English edit

Etymology edit

From Middle English wedlok, wedlocke (wedlock, marriage, matrimony), from Old English wedlāc (marriage vow, pledge, plighted troth, wedlock). By surface analysis, wed +‎ -lock.

Pronunciation edit

Noun edit

wedlock (countable and uncountable, plural wedlocks)

  1. The state of being married.
    Synonyms: matrimony, marriage
  2. (obsolete) A wife; a married woman.
    • 1601, Ben Jonson, The Poetaster:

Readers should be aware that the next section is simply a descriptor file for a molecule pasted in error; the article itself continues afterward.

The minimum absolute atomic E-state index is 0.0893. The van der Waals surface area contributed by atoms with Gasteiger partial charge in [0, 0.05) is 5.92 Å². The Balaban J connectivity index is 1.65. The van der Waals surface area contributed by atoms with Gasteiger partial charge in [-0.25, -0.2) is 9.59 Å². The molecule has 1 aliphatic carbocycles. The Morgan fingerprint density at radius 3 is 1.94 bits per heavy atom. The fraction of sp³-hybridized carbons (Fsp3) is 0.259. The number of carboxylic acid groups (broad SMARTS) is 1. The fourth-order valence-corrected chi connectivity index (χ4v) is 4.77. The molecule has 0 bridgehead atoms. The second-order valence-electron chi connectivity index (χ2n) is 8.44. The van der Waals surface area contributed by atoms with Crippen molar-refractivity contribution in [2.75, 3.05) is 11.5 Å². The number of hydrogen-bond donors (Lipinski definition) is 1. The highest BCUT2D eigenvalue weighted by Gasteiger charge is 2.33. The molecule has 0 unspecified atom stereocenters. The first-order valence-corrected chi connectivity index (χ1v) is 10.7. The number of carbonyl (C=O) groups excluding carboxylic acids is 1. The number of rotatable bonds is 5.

Which of these is thy Wedlock, Menelaus? thy Hellen? thy Lucrece? that we may do her Honour; mad Boy?
    • 1643, John Milton, Doctrine and Discipline of Divorce:
      What is it then but that desire which God put into Adam in Paradise before he knew the sin of incontinence; that desire which God saw it was not good that man should be left alone to burn in; the desire and longing to put off an unkindly solitarines by uniting another body, but not without a fit soule to his in the cheerfull society of wedlock.

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